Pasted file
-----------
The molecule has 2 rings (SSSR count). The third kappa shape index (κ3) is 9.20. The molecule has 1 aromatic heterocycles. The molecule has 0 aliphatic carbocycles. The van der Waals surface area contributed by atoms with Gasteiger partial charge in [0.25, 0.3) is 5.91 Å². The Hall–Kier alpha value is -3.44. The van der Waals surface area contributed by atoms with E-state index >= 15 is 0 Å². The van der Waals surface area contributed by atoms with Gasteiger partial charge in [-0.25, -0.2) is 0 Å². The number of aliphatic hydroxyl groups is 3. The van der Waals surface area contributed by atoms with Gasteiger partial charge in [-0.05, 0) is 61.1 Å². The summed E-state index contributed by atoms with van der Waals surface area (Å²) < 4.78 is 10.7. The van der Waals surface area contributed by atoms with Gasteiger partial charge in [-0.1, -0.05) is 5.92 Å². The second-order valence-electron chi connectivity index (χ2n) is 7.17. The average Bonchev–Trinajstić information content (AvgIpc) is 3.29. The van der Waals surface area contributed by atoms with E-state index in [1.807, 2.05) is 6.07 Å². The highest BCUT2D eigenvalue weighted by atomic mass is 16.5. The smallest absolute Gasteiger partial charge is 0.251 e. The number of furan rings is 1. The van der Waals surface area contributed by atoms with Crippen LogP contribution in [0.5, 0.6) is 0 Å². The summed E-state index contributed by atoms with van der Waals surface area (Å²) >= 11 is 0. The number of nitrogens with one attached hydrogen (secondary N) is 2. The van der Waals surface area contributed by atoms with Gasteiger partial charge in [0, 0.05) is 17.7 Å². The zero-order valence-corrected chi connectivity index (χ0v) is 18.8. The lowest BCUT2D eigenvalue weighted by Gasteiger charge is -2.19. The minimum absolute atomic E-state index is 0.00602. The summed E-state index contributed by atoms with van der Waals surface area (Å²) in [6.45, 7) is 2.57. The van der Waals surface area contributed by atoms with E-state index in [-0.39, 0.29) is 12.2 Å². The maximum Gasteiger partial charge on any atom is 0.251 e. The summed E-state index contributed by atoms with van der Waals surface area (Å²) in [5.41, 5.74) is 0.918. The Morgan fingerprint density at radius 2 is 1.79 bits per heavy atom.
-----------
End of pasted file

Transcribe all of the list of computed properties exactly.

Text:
The molecule has 2 rings (SSSR count). The third kappa shape index (κ3) is 9.20. The molecule has 1 aromatic heterocycles. The molecule has 0 aliphatic carbocycles. The van der Waals surface area contributed by atoms with Gasteiger partial charge in [0.25, 0.3) is 5.91 Å². The Hall–Kier alpha value is -3.44. The van der Waals surface area contributed by atoms with E-state index >= 15 is 0 Å². The van der Waals surface area contributed by atoms with Gasteiger partial charge in [-0.25, -0.2) is 0 Å². The number of aliphatic hydroxyl groups is 3. The van der Waals surface area contributed by atoms with Gasteiger partial charge in [-0.05, 0) is 61.1 Å². The summed E-state index contributed by atoms with van der Waals surface area (Å²) < 4.78 is 10.7. The van der Waals surface area contributed by atoms with Gasteiger partial charge in [-0.1, -0.05) is 5.92 Å². The second-order valence-electron chi connectivity index (χ2n) is 7.17. The average Bonchev–Trinajstić information content (AvgIpc) is 3.29. The van der Waals surface area contributed by atoms with E-state index in [1.807, 2.05) is 6.07 Å². The highest BCUT2D eigenvalue weighted by atomic mass is 16.5. The smallest absolute Gasteiger partial charge is 0.251 e. The number of furan rings is 1. The van der Waals surface area contributed by atoms with Crippen LogP contribution in [0.5, 0.6) is 0 Å². The summed E-state index contributed by atoms with van der Waals surface area (Å²) >= 11 is 0. The number of nitrogens with one attached hydrogen (secondary N) is 2. The van der Waals surface area contributed by atoms with Gasteiger partial charge in [0, 0.05) is 17.7 Å². The zero-order valence-corrected chi connectivity index (χ0v) is 18.8. The lowest BCUT2D eigenvalue weighted by Gasteiger charge is -2.19. The minimum absolute atomic E-state index is 0.00602. The summed E-state index contributed by atoms with van der Waals surface area (Å²) in [6.45, 7) is 2.57. The van der Waals surface area contributed by atoms with E-state index in [-0.39, 0.29) is 12.2 Å². The maximum Gasteiger partial charge on any atom is 0.251 e. The summed E-state index contributed by atoms with van der Waals surface area (Å²) in [5.41, 5.74) is 0.918. The Morgan fingerprint density at radius 2 is 1.79 bits per heavy atom.